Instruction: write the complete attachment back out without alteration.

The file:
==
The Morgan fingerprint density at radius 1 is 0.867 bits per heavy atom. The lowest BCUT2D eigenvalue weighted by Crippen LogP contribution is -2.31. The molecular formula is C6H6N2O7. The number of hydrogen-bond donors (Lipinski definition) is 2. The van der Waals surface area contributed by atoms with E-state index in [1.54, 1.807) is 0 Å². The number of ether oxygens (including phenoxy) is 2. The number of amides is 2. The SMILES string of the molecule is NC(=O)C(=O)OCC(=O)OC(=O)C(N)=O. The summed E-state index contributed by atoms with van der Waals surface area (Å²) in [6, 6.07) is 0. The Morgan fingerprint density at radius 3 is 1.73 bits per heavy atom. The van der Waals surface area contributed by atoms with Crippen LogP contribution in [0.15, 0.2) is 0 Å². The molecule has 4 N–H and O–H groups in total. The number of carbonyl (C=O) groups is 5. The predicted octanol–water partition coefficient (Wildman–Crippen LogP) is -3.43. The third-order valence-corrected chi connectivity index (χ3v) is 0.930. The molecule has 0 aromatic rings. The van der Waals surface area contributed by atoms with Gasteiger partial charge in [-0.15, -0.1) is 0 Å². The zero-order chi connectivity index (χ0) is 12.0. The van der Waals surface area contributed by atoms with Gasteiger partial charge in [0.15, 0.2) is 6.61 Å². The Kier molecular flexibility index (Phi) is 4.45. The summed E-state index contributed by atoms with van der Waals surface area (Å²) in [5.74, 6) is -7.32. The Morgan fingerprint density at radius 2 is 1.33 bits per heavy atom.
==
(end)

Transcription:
The Morgan fingerprint density at radius 1 is 0.867 bits per heavy atom. The lowest BCUT2D eigenvalue weighted by Crippen LogP contribution is -2.31. The molecular formula is C6H6N2O7. The number of hydrogen-bond donors (Lipinski definition) is 2. The van der Waals surface area contributed by atoms with E-state index in [1.54, 1.807) is 0 Å². The number of ether oxygens (including phenoxy) is 2. The number of amides is 2. The SMILES string of the molecule is NC(=O)C(=O)OCC(=O)OC(=O)C(N)=O. The summed E-state index contributed by atoms with van der Waals surface area (Å²) in [6, 6.07) is 0. The Morgan fingerprint density at radius 3 is 1.73 bits per heavy atom. The van der Waals surface area contributed by atoms with Crippen LogP contribution in [0.15, 0.2) is 0 Å². The molecule has 4 N–H and O–H groups in total. The number of carbonyl (C=O) groups is 5. The predicted octanol–water partition coefficient (Wildman–Crippen LogP) is -3.43. The third-order valence-corrected chi connectivity index (χ3v) is 0.930. The molecule has 0 aromatic rings. The van der Waals surface area contributed by atoms with Gasteiger partial charge in [-0.15, -0.1) is 0 Å². The zero-order chi connectivity index (χ0) is 12.0. The van der Waals surface area contributed by atoms with Gasteiger partial charge in [0.15, 0.2) is 6.61 Å². The Kier molecular flexibility index (Phi) is 4.45. The summed E-state index contributed by atoms with van der Waals surface area (Å²) in [5.74, 6) is -7.32. The Morgan fingerprint density at radius 2 is 1.33 bits per heavy atom.